Posts Tagged ‘pride’

Pride Ego and Assumptions

14 May 2012

Dear J-

The guy I used to carpool with back when we were young cost engineers, he’s now a manager and more power to him: he works hard, his people respect him, and his bosses trust him. This is less about him than it is about me, as usual: I like to tell myself that he’s made choices that I don’t think I would or could to get to where he is now but I know that’s just an excuse in my mind. That’s my ego telling me that I’m still better, or, bluntly, that I’m never wrong. How else could I explain it? Then I remember how hard he’s workked and the sacrifices he’s made and it’s not so easy to judge him. More successful? Undoubtedly. I remember how he used to fight tooth-and-nail for our raises, and I benefitted more from his tenacity than my passivity.

There’s a difference, I think, between pride and ego; if you assume pride to be constructive (take pride in your work) then I’ll call ego something more pejorative it’s that impulse that tells you hey, you did this so it’s more than good enough. It’s the overwhelming assumption that you’re right. It’s the part of you that refuses to back down from a losing argument, it’s the prickly beast inside that wounds easily and recovers slowly. I have a lot of pride but I also have a ton of ego which over the years I’ve confused with pride via the same definitions above.

There’s a board at work with all kinds of slogans that people have come up with over the past few months working on this project. One of my favorites so far is “If you’re in deep $h!+ it’s best to keep your mouth shut.” I want to add something along the lines of “Check your baggage at the door: we don’t have room for you and your ego here.” I’ve been proven time and time again that that’s true; this particular project is so much bigger than me or even my overinflated head that the benefit of working on it has been less in the skills and contacts I’ve made (though those have been valuable/invaluable, too) as it is the deflating sense of self I feel when walking in that door and understanding where I am.



Proud Horror

9 January 2010

Dear J-

After the morning errands are over we get to do a little exploring around San Diego; the first few months we spent bouncing back and forth from the familiar places but just lately I’ve been wanting to explore the pieces that show up green on the maps I love: the parks. First off, I love maps because they let me travel without leaving my chair; tracing the spaghetti of tangled roads and paths, or following the regular waffle grooves between downtown buildings, you get a chance to plot routes that have the best chance of being interesting. The real tragedy of the internet is the obsolescence of map reading skills, that’s what I think some days.

Another part of it is finding the way that figgy’s face lights up to see a new place; new enough to be exciting, familiar enough to be welcoming. Parks in San Diego have the same sort of playground equipment no matter how far out ot the way you go, but maybe in a slightly different configuration or layout. Today’s chosen park, Kearny Mesa Park (and Recreation Center) had your usual structure studded with ladders and slides, but it was divided into two distinct sections. One was inaccessible for little kids except those able to climb ladders or who could ride the zip line across from the small side, which featured the low slide and welcoming steps.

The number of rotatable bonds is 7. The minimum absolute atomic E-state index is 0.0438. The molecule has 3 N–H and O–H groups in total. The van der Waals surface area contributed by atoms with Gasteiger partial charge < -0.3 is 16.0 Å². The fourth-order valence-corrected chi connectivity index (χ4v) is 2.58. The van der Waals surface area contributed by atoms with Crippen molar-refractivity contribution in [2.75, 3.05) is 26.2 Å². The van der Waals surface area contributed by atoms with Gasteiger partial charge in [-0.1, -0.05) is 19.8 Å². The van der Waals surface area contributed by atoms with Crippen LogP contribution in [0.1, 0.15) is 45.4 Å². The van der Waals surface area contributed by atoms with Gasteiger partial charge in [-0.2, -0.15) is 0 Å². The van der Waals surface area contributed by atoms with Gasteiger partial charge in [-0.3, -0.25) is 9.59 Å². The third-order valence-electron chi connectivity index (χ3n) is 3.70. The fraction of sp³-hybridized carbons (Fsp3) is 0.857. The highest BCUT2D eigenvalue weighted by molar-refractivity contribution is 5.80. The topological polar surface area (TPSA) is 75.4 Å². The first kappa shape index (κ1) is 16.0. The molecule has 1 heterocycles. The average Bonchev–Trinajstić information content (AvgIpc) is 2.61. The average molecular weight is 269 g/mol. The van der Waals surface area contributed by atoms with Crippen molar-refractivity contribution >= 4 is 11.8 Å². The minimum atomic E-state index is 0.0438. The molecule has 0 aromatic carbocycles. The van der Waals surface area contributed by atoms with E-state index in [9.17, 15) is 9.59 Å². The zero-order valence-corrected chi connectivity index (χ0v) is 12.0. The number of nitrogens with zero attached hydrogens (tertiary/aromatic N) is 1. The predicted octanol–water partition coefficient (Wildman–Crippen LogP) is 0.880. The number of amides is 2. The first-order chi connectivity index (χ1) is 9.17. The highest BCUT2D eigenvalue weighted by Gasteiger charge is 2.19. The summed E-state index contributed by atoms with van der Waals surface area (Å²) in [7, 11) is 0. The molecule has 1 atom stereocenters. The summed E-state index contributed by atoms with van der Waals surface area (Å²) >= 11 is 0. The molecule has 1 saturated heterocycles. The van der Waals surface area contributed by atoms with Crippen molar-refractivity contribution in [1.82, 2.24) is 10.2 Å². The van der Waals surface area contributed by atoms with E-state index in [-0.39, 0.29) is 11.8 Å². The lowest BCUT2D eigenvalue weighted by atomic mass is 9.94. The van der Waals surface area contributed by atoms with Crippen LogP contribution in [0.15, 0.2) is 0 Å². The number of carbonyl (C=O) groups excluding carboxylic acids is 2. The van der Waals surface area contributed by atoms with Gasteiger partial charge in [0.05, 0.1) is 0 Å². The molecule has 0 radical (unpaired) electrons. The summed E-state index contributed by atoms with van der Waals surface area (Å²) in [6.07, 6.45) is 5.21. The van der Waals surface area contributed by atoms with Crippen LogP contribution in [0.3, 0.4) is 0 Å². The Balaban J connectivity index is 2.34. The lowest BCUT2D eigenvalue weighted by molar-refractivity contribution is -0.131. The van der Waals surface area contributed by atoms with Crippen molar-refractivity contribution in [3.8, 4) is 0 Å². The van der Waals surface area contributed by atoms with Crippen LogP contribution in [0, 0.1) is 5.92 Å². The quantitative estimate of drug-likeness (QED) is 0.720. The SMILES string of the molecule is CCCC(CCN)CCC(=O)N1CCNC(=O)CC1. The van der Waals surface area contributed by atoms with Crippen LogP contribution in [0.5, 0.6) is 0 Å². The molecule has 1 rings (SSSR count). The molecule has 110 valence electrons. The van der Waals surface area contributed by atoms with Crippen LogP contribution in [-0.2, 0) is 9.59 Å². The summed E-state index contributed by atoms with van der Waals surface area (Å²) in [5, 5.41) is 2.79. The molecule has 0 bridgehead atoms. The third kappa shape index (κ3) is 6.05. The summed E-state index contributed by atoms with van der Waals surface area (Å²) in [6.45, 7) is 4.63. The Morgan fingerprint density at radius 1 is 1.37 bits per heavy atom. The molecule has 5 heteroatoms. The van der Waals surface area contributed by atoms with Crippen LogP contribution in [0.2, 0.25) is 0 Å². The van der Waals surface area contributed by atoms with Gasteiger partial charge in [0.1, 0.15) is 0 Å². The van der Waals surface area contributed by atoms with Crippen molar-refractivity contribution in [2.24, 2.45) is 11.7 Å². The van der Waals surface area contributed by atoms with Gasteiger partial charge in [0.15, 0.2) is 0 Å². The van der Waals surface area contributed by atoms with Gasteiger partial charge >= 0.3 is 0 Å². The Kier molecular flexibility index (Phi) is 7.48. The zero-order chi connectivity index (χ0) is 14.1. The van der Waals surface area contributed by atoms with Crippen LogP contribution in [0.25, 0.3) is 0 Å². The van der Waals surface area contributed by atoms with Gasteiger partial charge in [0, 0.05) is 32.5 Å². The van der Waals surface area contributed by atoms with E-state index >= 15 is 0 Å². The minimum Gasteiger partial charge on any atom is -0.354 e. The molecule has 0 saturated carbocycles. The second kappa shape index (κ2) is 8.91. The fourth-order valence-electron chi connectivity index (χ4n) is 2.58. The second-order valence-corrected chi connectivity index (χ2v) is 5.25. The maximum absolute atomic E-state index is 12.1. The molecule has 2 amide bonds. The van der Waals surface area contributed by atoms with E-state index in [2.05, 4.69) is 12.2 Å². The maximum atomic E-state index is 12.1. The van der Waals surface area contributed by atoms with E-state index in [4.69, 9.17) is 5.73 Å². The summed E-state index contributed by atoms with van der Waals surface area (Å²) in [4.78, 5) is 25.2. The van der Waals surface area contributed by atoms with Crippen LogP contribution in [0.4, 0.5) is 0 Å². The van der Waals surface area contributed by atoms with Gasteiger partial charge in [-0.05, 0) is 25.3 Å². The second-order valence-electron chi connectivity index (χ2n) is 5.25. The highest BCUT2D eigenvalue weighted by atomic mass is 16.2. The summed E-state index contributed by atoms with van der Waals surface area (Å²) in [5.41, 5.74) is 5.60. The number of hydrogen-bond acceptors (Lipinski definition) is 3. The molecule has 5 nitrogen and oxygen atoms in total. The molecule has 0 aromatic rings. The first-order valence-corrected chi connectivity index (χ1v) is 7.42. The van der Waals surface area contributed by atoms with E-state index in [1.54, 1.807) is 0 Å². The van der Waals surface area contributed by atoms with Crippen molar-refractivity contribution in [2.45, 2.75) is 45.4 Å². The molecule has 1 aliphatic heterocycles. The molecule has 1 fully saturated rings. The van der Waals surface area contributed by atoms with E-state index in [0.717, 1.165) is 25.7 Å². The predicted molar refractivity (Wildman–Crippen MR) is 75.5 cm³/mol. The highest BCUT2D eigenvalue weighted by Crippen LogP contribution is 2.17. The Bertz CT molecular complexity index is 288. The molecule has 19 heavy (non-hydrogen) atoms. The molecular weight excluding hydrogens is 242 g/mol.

I did my best to keep her going on the big side, but she preferred the small one, sliding down that particular slide solo where she wouldn’t even consider it for the larger slides; she got up the ladder fine by herself but I kept hesitantly hovering over her waist, hooking a finger into a belt loop (really, all that would do would pull off her pants and smack her head into the unforgiving bars; I’m not sure what I was thinking). It’s funny how we vacillate between wishing for independence and hoping it isn’t today, or this week, or tomorrow even; the hard part is being simultaneously horrified and proud at the same time.


Fame Fast

5 March 2009

Dear J-

Forty hours is forty hours, no matter how you slice it up; late to bed inevitably means rising late, and I ended up nearly running out the door half-dressed this morning.  You feel the end of the day acutely, whether it’s been easy or active, it all adds up.  Sometimes it feels like walking out the door means going to your inevitable doom at work, where the piles are neverending and the questions come flying.

You end up finding your sanity in different ways, though.  Creative thinking seems discouraged, but in truth it’s only as far away as you make it:  there’s plenty of opportunities for composition and creation no matter where you end up stalking about.  A steady hand and confidence go a long way.  When I was ten, my mom’s friend remarked that I was proud — in the world of possible interpretations, I took that to be a positive thing:  don’t I have a lot to be proud of, no?

It always feels like such a thin line between pride and being prideful, though, right?  When did we decide that standing out was a bad thing, after all?  We like to recognize accomplishments but we condemn the unhumble heroes; we wax rhapsodic about others but never ourselves.  So we wait, patiently, to be tapped and celebrated, dropping unsubtle hints and hopes.  Funny that we hope for fame and wish for obscurity, but I suppose the very notion of aspiration means something you haven’t got.